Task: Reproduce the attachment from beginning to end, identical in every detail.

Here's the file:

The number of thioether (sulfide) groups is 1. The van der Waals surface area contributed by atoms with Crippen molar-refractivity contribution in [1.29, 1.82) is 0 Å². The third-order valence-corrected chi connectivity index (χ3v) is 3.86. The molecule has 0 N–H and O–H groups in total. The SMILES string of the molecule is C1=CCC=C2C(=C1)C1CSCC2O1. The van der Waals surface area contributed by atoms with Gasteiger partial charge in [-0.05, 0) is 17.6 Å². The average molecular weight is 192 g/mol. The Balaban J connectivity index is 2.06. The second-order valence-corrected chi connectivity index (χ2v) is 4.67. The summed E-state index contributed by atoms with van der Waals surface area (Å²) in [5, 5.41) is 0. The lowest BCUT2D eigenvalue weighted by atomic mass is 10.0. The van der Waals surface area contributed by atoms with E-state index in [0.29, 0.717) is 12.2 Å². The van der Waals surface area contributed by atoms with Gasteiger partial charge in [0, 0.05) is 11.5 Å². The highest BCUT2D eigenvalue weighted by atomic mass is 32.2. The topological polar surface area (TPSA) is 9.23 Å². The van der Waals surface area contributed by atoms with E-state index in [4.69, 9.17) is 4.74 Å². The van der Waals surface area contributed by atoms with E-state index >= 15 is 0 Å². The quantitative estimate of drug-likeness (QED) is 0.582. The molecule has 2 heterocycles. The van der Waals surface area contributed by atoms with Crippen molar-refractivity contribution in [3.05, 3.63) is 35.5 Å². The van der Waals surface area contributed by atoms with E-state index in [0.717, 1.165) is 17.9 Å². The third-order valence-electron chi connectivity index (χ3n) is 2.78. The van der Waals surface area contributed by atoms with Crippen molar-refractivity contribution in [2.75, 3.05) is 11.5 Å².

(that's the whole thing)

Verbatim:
The number of thioether (sulfide) groups is 1. The van der Waals surface area contributed by atoms with Crippen molar-refractivity contribution in [1.29, 1.82) is 0 Å². The third-order valence-corrected chi connectivity index (χ3v) is 3.86. The molecule has 0 N–H and O–H groups in total. The SMILES string of the molecule is C1=CCC=C2C(=C1)C1CSCC2O1. The van der Waals surface area contributed by atoms with Gasteiger partial charge in [-0.05, 0) is 17.6 Å². The average molecular weight is 192 g/mol. The Balaban J connectivity index is 2.06. The second-order valence-corrected chi connectivity index (χ2v) is 4.67. The summed E-state index contributed by atoms with van der Waals surface area (Å²) in [5, 5.41) is 0. The lowest BCUT2D eigenvalue weighted by atomic mass is 10.0. The van der Waals surface area contributed by atoms with E-state index in [0.29, 0.717) is 12.2 Å². The van der Waals surface area contributed by atoms with Gasteiger partial charge in [0, 0.05) is 11.5 Å². The highest BCUT2D eigenvalue weighted by atomic mass is 32.2. The topological polar surface area (TPSA) is 9.23 Å². The van der Waals surface area contributed by atoms with E-state index in [4.69, 9.17) is 4.74 Å². The van der Waals surface area contributed by atoms with E-state index >= 15 is 0 Å². The quantitative estimate of drug-likeness (QED) is 0.582. The molecule has 2 heterocycles. The van der Waals surface area contributed by atoms with Crippen molar-refractivity contribution in [3.05, 3.63) is 35.5 Å². The van der Waals surface area contributed by atoms with E-state index in [0.717, 1.165) is 17.9 Å². The third-order valence-electron chi connectivity index (χ3n) is 2.78. The van der Waals surface area contributed by atoms with Crippen molar-refractivity contribution in [2.75, 3.05) is 11.5 Å².